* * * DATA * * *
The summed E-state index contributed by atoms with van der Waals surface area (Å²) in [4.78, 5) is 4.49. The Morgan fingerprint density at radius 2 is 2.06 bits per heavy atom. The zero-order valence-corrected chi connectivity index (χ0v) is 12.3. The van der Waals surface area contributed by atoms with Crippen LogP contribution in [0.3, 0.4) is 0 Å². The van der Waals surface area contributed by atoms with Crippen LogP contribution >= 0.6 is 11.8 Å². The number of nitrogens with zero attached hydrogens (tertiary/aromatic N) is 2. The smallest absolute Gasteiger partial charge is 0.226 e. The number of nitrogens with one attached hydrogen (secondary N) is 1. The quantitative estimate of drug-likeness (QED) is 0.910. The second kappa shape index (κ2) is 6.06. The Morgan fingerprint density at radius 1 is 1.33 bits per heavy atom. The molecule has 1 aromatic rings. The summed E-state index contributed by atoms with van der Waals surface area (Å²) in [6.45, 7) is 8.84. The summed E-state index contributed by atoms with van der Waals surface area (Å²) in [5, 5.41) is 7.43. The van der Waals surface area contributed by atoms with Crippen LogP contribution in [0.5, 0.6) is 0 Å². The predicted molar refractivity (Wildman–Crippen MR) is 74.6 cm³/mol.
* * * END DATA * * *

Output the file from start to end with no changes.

The summed E-state index contributed by atoms with van der Waals surface area (Å²) in [4.78, 5) is 4.49. The Morgan fingerprint density at radius 2 is 2.06 bits per heavy atom. The zero-order valence-corrected chi connectivity index (χ0v) is 12.3. The van der Waals surface area contributed by atoms with Crippen LogP contribution in [0.3, 0.4) is 0 Å². The van der Waals surface area contributed by atoms with Crippen LogP contribution >= 0.6 is 11.8 Å². The number of nitrogens with zero attached hydrogens (tertiary/aromatic N) is 2. The smallest absolute Gasteiger partial charge is 0.226 e. The number of nitrogens with one attached hydrogen (secondary N) is 1. The quantitative estimate of drug-likeness (QED) is 0.910. The second kappa shape index (κ2) is 6.06. The Morgan fingerprint density at radius 1 is 1.33 bits per heavy atom. The molecule has 1 aromatic rings. The summed E-state index contributed by atoms with van der Waals surface area (Å²) in [6.45, 7) is 8.84. The summed E-state index contributed by atoms with van der Waals surface area (Å²) in [5, 5.41) is 7.43. The van der Waals surface area contributed by atoms with Crippen LogP contribution in [0.5, 0.6) is 0 Å². The predicted molar refractivity (Wildman–Crippen MR) is 74.6 cm³/mol.